Dental practitioner concepts of efficiency related to the use of dental therapists
Article first published online: 11 FEB 2012
© 2012 John Wiley & Sons A/S
Community Dentistry and Oral Epidemiology
Volume 40, Issue 3, pages 247–256, June 2012
How to Cite
Harris, R. V. and Sun, N. (2012), Dental practitioner concepts of efficiency related to the use of dental therapists. Community Dentistry and Oral Epidemiology, 40: 247–256. doi: 10.1111/j.1600-0528.2012.00670.x
- Issue published online: 23 APR 2012
- Article first published online: 11 FEB 2012
- Submitted 4 April 2011; accepted 21 December 2011
- dental practice;
- dental therapist;
Harris RV, Sun N. Dental practitioner concepts of efficiency related to the use of dental therapists. Community Dent Oral Epidemiol 2012. © 2012 John Wiley & Sons A/S
Abstract – Objectives: Efficiency is concerned with producing maximum output with the minimum input, although what constitutes inputs and outputs within an organization is not always clear. Labour substitution is one method of achieving efficiency gains, although cost savings are found to be context dependent and may not be achieved in some situations. Because dental therapists (DTs) in England are permitted to work in dental practices, we set out to investigate how efficiency with respect to the use of DTs is conceptualized by practitioners to deepen our understanding of the potential for substitution to realize efficiency gains in dental practice.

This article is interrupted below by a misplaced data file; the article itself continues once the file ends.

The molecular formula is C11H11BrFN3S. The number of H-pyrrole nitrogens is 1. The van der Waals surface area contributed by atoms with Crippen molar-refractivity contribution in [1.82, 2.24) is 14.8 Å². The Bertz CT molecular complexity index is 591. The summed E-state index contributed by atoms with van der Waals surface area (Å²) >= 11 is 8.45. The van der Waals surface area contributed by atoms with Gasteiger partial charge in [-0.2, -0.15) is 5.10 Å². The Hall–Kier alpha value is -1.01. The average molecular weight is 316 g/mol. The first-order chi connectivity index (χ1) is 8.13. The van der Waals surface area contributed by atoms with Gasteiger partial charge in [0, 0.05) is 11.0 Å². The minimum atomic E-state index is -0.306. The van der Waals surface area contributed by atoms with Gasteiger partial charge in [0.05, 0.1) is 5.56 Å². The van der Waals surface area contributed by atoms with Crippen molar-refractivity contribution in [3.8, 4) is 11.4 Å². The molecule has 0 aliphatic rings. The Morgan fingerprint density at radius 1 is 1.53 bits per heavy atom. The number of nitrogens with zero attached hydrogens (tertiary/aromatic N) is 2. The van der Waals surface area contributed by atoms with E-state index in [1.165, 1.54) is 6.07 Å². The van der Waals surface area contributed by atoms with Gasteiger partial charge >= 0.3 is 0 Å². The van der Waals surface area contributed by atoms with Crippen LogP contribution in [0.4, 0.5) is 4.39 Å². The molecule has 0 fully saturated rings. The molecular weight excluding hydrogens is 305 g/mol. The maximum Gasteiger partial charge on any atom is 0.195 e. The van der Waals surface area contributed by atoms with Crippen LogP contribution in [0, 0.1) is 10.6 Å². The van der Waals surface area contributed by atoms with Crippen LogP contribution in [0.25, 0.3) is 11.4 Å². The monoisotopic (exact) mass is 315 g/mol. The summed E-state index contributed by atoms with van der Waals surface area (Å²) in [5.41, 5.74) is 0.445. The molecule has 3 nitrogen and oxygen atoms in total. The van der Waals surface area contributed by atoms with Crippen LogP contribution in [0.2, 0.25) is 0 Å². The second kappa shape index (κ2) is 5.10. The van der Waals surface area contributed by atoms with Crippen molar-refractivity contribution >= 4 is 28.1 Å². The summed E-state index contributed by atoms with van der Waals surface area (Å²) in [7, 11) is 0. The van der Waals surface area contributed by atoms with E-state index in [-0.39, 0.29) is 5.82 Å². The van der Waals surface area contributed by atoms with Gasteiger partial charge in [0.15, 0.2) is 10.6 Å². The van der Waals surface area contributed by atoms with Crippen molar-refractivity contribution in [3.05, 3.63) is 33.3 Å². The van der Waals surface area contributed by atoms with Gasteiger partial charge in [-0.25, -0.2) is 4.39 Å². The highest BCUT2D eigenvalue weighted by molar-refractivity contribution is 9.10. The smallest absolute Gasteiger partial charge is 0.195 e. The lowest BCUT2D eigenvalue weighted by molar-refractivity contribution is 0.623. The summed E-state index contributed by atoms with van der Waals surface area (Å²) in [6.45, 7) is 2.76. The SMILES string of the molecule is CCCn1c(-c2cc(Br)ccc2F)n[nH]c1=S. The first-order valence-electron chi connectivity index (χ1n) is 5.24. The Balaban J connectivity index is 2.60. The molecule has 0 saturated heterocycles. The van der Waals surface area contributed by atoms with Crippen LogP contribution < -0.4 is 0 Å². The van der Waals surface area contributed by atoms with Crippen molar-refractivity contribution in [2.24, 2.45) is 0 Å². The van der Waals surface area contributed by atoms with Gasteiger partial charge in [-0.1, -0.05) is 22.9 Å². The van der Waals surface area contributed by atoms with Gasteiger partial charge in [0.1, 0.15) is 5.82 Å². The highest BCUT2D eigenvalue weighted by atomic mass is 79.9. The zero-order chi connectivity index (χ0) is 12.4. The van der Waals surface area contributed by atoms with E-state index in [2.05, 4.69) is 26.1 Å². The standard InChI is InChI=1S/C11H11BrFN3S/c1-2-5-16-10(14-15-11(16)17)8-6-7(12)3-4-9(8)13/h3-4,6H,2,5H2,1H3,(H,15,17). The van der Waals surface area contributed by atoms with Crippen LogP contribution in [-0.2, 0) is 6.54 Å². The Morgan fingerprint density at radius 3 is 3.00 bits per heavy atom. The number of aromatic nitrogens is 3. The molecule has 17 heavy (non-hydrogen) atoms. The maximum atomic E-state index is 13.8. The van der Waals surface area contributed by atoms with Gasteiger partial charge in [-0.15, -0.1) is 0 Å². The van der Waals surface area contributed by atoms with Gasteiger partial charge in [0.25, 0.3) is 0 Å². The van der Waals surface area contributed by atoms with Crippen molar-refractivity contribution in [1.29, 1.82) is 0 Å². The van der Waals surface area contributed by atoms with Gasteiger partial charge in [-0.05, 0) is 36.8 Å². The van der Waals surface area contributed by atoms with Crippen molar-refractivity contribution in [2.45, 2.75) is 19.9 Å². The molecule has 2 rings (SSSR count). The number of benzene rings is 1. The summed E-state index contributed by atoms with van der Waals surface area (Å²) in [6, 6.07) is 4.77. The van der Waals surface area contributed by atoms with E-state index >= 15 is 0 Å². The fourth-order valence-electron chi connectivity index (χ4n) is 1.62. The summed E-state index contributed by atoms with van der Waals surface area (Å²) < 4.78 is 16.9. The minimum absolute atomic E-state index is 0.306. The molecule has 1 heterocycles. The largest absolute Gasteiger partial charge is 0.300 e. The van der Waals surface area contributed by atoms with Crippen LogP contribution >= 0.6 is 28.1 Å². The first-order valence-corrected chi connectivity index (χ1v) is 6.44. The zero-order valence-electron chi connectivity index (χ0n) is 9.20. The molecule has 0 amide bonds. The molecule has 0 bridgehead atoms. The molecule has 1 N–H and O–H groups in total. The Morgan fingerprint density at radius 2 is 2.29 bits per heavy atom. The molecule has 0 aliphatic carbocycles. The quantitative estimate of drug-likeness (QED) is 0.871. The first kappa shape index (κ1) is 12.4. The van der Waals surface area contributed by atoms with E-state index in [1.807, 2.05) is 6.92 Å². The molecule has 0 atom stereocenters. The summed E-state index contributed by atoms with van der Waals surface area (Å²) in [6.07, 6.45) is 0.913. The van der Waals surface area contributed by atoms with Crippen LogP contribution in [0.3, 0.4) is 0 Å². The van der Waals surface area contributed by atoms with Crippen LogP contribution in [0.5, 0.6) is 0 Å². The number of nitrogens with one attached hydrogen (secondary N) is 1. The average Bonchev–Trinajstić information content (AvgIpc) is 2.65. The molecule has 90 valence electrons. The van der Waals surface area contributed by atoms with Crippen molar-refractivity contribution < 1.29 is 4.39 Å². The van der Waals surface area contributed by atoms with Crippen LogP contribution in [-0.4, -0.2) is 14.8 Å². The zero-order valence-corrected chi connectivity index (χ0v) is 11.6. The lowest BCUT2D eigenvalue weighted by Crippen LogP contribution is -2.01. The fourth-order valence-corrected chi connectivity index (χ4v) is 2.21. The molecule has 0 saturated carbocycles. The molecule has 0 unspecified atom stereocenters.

Methods: Nine dental practices were selected using a purposive sampling methodology to give a range of practice size and DT employment arrangements. Semi-structured interviews were held with 26 dentists. Transcripts were coded and analysed thematically.
Results: Efficiency was perceived as optimum use of surgery time to generate intermediate outputs of (i) managing patient flow to give patient satisfaction and business cash flow and (ii) volume of work (procedures and numbers of patients). DT efficiency gains were evaluated according to whether lower labour costs were offset by a slower working pace and higher rate of failed appointments. Patient need and demand, and whether the practice had health improvement goals, influenced whether DTs were deemed to improve efficiency.
Conclusions: Findings are in accord with skill mix reviews in wider health care that substitution may be effective in improving efficiency but this may be limited to particular situations where conditions are conducive. More studies are needed to explore these issues further in other dental practice contexts and with other groups of dental auxiliary.